Ask any number of roofing contractors how much will a new roof cost to replace, and the answer you get could range from as little as $7,000 to upwards of $100,000 or more.
Either way, there’s no escaping the fact that roof installations are one of -if not the- most expensive things you’ll ever pay for when it comes to taking care of your property.
Not that the cost isn’t worth it.
A good quality roof is built to last for decades, providing long-lasting protection from all kinds of weather conditions and keeping you and your loved ones safe and secure.
So, as one of the most essential elements of your entire home, it needs to be built from the strongest materials and installed to impeccably high standards, all of which unfortunately means paying out thousands of dollars.
Still, there’s a world of difference between $7,000 and $100,000, so how can you work out exactly how much your new roof is going to cost?
Below, we’ll explain how much you might need to budget for roofing materials, labor costs and other expenses, as well as answering your most pressing questions about replacing your roof.
There’s no escaping the fact that the cost of replacing a roof can run into thousands of dollars, but it’s a price worth paying to provide decades of protection and shelter for you and your family.
- How Much Will a New Roof Cost to Replace?
- How Pitch and Slope Affects the Cost of Replacing Your Roof
- How Much Does it Cost to Add Solar Panels When Replacing a Roof?
- Replacing a Roof: Your Frequently Asked Questions
How Much Will a New Roof Cost to Replace?
Replacement roof costs are determined by the size of your roof as well as the materials used, though the cost of paying a professional roofing contractor should also be included in your budget.
In the United States, the average cost to replace a roof on a standard 2,000 home is around $7,500, though homeowners may end up paying anywhere from as little as $5,000 to more than $25,000.
Why such a large disparity in those figures?
Simply put, it all comes down to your material choices.
Though labor costs, the shape of your roof, and other factors will also play a part in determining how much you pay, the choice between standard asphalt shingles and slate can make a significant difference to the overall cost of your project.
Later in this guide, we’ll talk you through the most common roofing materials and their costs per roofing square.
Before we do that, however, it’s a good idea to explain exactly what we mean by ‘roofing square.’
What is a Roofing Square?
From damp proofing to painting projects and everything in between, most home improvement jobs are calculated by the square foot. Yet when your roofing contractor tells you that he’s quoting you “per square,” it’s important to note that in this instance, he isn’t talking about “per square foot.”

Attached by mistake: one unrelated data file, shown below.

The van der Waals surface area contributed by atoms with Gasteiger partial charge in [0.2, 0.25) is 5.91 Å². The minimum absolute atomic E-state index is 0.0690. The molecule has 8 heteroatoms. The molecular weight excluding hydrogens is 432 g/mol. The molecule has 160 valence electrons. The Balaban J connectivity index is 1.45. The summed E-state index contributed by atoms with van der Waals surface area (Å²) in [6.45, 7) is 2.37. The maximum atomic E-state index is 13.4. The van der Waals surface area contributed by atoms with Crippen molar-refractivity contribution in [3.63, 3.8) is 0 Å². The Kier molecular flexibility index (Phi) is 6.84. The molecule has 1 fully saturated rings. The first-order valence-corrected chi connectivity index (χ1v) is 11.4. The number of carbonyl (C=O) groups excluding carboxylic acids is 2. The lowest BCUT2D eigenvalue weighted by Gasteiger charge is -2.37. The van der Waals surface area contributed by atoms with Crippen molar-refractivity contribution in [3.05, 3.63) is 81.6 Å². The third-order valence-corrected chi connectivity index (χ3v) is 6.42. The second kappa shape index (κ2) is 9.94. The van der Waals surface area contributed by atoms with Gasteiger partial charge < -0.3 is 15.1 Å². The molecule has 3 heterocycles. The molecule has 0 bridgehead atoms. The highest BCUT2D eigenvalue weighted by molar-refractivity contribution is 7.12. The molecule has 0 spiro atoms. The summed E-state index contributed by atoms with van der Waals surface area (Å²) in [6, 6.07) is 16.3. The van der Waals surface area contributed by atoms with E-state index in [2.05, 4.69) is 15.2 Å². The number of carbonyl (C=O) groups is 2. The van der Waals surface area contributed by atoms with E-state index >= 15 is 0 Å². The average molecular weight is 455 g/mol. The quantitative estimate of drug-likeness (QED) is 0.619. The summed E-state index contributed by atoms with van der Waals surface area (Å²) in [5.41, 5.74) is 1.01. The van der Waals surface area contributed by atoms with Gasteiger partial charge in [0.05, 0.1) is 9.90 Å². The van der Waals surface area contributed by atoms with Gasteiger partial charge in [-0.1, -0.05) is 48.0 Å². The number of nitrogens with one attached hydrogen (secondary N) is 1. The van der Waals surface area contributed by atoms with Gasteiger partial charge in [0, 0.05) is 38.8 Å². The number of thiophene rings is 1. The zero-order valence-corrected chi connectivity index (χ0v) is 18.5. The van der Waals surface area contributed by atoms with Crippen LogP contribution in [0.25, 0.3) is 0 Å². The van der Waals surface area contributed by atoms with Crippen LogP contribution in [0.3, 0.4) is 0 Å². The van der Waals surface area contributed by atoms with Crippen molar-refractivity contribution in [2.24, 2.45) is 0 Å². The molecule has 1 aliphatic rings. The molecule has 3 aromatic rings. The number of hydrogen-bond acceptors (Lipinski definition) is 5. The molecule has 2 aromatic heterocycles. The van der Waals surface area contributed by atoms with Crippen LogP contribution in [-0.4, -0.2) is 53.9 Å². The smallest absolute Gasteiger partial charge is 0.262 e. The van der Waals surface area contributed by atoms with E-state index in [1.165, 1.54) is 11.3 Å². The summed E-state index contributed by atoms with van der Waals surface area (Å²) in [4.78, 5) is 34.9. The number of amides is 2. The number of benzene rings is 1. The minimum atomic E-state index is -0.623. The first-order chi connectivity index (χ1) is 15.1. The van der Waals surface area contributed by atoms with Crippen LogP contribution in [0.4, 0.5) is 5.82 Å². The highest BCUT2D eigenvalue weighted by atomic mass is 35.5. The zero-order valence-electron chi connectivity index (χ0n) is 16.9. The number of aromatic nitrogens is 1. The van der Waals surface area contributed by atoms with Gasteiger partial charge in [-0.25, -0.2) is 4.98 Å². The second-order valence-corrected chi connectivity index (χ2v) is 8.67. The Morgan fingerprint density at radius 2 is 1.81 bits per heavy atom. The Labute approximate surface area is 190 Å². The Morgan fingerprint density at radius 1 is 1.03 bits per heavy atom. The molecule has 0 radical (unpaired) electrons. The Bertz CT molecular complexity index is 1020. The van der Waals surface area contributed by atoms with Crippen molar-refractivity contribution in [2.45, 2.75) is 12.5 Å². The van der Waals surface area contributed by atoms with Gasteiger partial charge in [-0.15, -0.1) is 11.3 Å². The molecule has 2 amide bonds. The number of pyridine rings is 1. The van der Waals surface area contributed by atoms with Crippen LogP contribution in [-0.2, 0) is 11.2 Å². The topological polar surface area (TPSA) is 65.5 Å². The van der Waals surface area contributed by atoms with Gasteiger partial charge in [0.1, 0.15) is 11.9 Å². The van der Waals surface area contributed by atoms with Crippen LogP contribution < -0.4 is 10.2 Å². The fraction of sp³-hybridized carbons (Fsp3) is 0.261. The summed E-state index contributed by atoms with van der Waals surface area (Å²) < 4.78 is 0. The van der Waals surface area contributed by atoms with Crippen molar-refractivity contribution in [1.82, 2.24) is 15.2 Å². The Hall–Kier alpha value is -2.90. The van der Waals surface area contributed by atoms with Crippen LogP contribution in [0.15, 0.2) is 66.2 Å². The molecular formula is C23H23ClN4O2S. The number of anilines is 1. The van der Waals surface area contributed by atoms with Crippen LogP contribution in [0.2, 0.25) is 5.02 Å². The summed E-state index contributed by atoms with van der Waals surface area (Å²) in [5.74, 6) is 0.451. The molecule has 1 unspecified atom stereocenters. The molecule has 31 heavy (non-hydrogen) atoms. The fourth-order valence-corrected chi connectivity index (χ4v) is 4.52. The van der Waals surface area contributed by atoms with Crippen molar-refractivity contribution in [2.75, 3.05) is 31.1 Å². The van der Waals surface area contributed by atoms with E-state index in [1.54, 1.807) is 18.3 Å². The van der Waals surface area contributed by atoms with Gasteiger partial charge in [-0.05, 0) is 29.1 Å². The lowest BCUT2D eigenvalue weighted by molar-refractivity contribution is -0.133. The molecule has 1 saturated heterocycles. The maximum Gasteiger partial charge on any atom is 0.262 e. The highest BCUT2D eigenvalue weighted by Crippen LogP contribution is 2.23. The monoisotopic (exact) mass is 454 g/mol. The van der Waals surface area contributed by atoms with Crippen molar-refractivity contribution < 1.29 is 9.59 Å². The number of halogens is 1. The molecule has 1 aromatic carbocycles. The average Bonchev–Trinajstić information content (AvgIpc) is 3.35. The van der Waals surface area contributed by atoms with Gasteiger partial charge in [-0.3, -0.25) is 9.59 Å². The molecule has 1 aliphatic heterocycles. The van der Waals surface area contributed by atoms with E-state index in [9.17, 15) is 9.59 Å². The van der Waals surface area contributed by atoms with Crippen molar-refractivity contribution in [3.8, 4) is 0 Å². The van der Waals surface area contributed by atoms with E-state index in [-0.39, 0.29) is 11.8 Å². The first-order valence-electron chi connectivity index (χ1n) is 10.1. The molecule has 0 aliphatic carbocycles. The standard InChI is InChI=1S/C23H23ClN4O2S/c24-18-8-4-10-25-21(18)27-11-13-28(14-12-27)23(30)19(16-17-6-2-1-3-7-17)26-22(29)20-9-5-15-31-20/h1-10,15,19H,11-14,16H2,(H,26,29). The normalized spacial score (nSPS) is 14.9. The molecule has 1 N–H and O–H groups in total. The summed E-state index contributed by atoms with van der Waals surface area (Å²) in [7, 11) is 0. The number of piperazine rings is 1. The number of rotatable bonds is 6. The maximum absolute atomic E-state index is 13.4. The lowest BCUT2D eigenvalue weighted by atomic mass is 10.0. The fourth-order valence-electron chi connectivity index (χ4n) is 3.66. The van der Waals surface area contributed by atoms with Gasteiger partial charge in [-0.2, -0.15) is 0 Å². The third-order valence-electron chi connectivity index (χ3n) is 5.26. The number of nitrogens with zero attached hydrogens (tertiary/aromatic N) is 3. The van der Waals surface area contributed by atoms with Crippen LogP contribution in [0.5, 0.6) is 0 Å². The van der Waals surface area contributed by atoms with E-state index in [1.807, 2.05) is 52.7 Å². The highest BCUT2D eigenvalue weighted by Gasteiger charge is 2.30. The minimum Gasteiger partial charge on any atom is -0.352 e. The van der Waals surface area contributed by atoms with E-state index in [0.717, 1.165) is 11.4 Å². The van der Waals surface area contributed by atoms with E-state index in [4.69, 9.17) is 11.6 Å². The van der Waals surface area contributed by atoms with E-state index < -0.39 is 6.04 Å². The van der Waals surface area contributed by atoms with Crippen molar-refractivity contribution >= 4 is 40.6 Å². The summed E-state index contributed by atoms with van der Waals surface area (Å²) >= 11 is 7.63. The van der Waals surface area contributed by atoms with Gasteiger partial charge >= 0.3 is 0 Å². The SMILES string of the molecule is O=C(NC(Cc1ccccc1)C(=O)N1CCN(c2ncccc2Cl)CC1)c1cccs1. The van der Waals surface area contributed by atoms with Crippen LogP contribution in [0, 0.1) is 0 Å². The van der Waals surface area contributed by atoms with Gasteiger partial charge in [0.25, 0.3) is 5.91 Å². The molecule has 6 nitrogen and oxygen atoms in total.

In the construction industry, roofs are measured by what’s known as a “roofing square,” which is the same as 100 square feet.
In other words, if you had a 2,000 square foot roof, you’d have 20 roofing squares to replace. If you had a 3,000 square foot roof, your contractor would quote you for 30 squares, and so on.
Throughout the rest of this guide, any time we mention “per square,” we’re talking about roofing squares unless we specifically state otherwise.
Roofing Material Costs
Roofing tiles can be among the most expensive material options though they generally provide better durability and aesthetic appeal.
3-Tab Asphalt Shingle Costs: $5,000 – $12,000
There’s a good reason why asphalt is the most widely-used roofing material in the US:
Not only is it the least expensive option, but it’s also the easiest to install.
Combined with its incredibly lightweight nature, that makes it a popular choice for those who are taking the DIY approach to repairing or replacing their roof. Armed with enough material, a quality roofing nailer like this popular model from Bostitch, and enough time, using asphalt shingles can help you cut the cost of your project by thousands.
Even if you decide to hire a professional contractor, asphalt shingles can still help you lower your roofing budget. Not only will you pay less in material costs, but since it will take your contractor far less time to complete the job, you’ll spend less in labor charges too.
What’s more, these types of shingles are becoming much easier to recycle than they used to be, making them a great choice if you’re concerned about your home’s impact on the environment.
On the downside, asphalt shingles don’t offer the same level of durability as some other materials. Though you’ll still get a solid 30 years out of them, you could easily get 50 or more out of metal or slate.
Wood Roof Installation Costs: $10,000 – $25,000
From floors and furnishings to patios and porches, wood has always been a popular choice for all aspects of home construction, and that includes roof replacements.
This is no doubt thanks -in part at least- to the attractive array of finishes that you’ll find. Whether it’s cedarwood, pine, or another variety altogether, you’ll always find the right wood to perfectly compliment the look and finish of your property.
Yet while adding a wooden roof may lend a beautiful aesthetic charm to your home, it’s not without its downsides.
Easily the most high-maintenance of all roofing materials, wood needs regular treatment to protect it from harsh weather conditions and mold, as well as damage caused by insects and household bugs. Otherwise, this all-natural material will begin to deteriorate pretty rapidly and need replacing much sooner than other materials.